But now for the really interesting bit. For our purposes today, at least. During the Second World War, bakers used reduced beet juice to enhance the colour (and texture) of their cakes, including the infamous Red Velvet cake, and give otherwise cheap bakes a dramatic appearance. Ah ha! As you know, adding vegetables to any kind of dish is my forte, so I present to you: the very beet-y red velvet ice cream sandwich.
Red velvet ice cream sandwiches
These sandwiches are a beguiling mix of earthy, sweet, cool and chewy. I used buckwheat flour to keep it gluten-free, but if you are not a fan of the taste, use stoneground spelt flour instead. Be sure to freeze the sandwiches until firm, or else you will end up with more ice cream on your shirt than between your biscuits!
Makes 8 sandwiches
Ingredients for the ice cream
200g roasted beetroot (about 500g peeled, raw beetroot)
1 whole vanilla pod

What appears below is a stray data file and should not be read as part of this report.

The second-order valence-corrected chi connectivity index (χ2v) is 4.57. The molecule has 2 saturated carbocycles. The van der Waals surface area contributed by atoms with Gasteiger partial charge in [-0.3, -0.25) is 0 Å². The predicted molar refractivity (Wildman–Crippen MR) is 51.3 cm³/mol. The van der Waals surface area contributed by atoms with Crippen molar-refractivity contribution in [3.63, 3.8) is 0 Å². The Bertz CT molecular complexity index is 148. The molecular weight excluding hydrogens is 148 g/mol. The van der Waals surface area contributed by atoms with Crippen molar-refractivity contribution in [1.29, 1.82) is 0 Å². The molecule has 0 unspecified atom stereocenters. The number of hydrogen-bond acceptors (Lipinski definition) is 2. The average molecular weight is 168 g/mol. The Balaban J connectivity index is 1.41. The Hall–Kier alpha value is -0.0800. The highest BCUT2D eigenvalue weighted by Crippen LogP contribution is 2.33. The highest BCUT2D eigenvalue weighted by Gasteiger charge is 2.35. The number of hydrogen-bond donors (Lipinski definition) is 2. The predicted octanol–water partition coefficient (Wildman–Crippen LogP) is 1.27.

1 can coconut milk, gently warmed to melt the fat
60ml (1/4 cup) raw honey, plus a little extra to taste
flesh of 1/2 ripe avocado (about 50g)
15g (2 tablespoons) organic unsweetened cocoa powder
7g (1 tablespoon) arrowroot powder, dissolved in 15ml (1 tablespoon) water
Ingredients for the cookies
1 tablespoon ground golden linseeds (flax seeds)
60ml (1/4 cup) milk of your choice
60ml (1/4 cup) melted coconut oil
60g (1/2 cup) coconut blossom sugar
1 teaspoon good quality vanilla extract
30g (1/4 cup) organic unsweetened cocoa powder
1/2 teaspoon baking powder
pinch of sea salt
160g (1 cup) buckwheat flour